What is CRISPR and Why Should You be Hyped About It?

Written by Simone le Roux

If you have any geeky friends or perhaps are the geeky friend yourself, then you will most likely have heard “CRISPR” whispered on the wind by Biologists. What is CRISPR, why are people so excited, and is it actually just a neat new air fryer? Now is the chance to find out.

A Bit of Background

To understand the solution, you first need to understand the problem. For those of us who don’t remember high school Biology as well as our teachers hoped we would, here’s a quick recap on genetics. You, as a human being (or similar carbon-based alien life form; no judgement), have your own unique genome. This is essentially a set of all of the information that makes up the whole of you and dictates everything from the colour of your hair to your political views (seriously). You have approximately 700 megabytes of data in each and every DNA-containing cell in your body, which is pretty damn amazing. This information is coded into your DNA and read by tiny helper proteins which make sure that the right instructions are carried out in the correct cell. This is how it’s possible that cells in your stomach and cells in your eyes have the exact same set of DNA, but your eyes don’t secrete hydrochloric acid every time you have a snack. Incidentally, this would still be a more useful mutant super power than whatever the hell Jubilee does.

The whole incredible system is extremely complex and, like all complicated systems, it sometimes messes up. If there is a mistake in one tiny section of your DNA it can wreak havoc on your entire body and there is a very long list of genetic disorders to illustrate this. They range from a minor hindrance to utterly devastating. Unfortunately, very little can be done to treat them because there is not much we can do about something that is coded in to what makes you who you are.

And then there’s the issues that scientists face in trying to do research. In order to find out what a specific gene does or what it looks like, they go through a long, arduous process to isolate the gene, place it in to another cell or organism, check its functions and make sure they aren’t getting that gene confused with another one. It takes a lot of time and resources that could be put to better use.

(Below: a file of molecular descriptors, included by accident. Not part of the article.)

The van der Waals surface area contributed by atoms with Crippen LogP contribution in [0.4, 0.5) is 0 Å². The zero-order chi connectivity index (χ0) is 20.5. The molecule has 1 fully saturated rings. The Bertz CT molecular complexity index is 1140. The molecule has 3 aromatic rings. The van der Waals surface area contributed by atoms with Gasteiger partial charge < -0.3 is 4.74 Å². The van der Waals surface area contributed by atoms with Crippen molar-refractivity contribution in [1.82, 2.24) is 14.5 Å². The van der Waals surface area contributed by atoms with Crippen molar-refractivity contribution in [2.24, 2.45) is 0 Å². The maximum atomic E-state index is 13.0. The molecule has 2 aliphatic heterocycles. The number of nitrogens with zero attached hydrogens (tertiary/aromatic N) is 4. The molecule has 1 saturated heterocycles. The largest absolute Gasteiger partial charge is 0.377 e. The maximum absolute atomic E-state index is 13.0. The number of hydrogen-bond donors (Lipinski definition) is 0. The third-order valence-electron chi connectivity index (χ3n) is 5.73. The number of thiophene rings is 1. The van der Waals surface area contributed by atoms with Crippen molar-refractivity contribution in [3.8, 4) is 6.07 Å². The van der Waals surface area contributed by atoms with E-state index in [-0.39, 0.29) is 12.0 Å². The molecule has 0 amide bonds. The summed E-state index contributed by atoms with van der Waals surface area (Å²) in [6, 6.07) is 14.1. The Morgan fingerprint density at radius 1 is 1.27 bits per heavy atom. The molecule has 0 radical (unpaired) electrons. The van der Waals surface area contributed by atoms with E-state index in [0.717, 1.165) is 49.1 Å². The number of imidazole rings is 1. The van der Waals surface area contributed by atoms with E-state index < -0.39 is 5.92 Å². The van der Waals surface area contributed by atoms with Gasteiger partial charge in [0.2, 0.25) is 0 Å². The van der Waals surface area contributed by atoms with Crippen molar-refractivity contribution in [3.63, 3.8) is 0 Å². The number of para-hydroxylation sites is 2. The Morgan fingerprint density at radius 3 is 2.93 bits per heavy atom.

Enter CRISPR

CRISPR-Cas9, as it’s formally called, sounds too simple to be true. It’s the cut-‘n’-stick solution that a toddler would have thought of, given the rudimentary explanation above (including ripping in to Jubilee because she’s honestly the worst and children need to know that too). Cas9 acts like an adorably minuscule and obedient pair of scissors, cutting DNA precisely where scientists direct it to cut. This mechanism can be used to remove a gene from a string of DNA entirely. Once the gene is removed, the cell’s natural impulse is to fix it. CRISPR allows the scientist to manipulate the repair process so that the old gene is replaced with a new one, different than before. It’s kind of like being able to cut a line of code out of the matrix and all cars suddenly become Transformers (Michael Bay, hit me up for more ideas). When that edited cell reproduces in to more cells, the new gene becomes the norm and the gene we wanted to get rid of is no longer an issue.

Essentially, this means that we can cut the bad genes (like cancer, Huntington’s, cystic fibrosis, latent evil) out of DNA and put good genes (stronger immune systems, cancer-fighting systems, super powers) in to DNA and we can do it to living cells.

Why you Should be Excited

CRISPR has literally changed the game. Not only is it faster and cheaper than alternative gene therapies, but it is also highly effective in living organisms. The fact that CRISPR is a generally more affordable technique means that it’s more accessible to labs around the globe. This has led to an explosion of developing new uses for the technology. The applications of CRISPR range wildly from more effective plant science to obliterating genetic disorders and even storing movies. It has essentially propelled us into a sci-fi movie, where suddenly new, unimaginable procedures are possible.

Most recently, scientists were able to edit heart disease-causing genes out of human embryos. This means that, if those embryos were allowed to develop in to grown humans, they would not carry the disease that ruined their parents’ quality of life nor would they pass that disease on to their offspring. CRISPR has the potential to nip debilitating diseases in the bud forever. This technology is still being further developed and refined before it is used in full-on human trials (ie. In embryos not specifically used for research purposes).

CRISPR also presents a very futuristic argument about the possibilities of designer babies. Will we one day be able to select whether our children have brown or green eyes, are more empathetic, or better at maths? Is it ethical for us to do so? Furthermore, how do we decide which genes we should and should not be able to edit out legally? Getting rid of debilitating genetic diseases seems obvious, but what about a child destined to have very low levels of empathy? Do we have the right to make them more empathetic?

Fortunately, any of these dilemmas are a very long way off from being an issue and we're nowhere near reaching GATTACA status. What makes CRISPR so exciting is that these issues are moving from a distant science-fiction future to our reality very quickly. Not only that, but we can look forward to medicine and agriculture becoming safer and more efficient. Wherever you stand in the various debates, CRISPR is certainly the technology to keep an eye on in the coming years.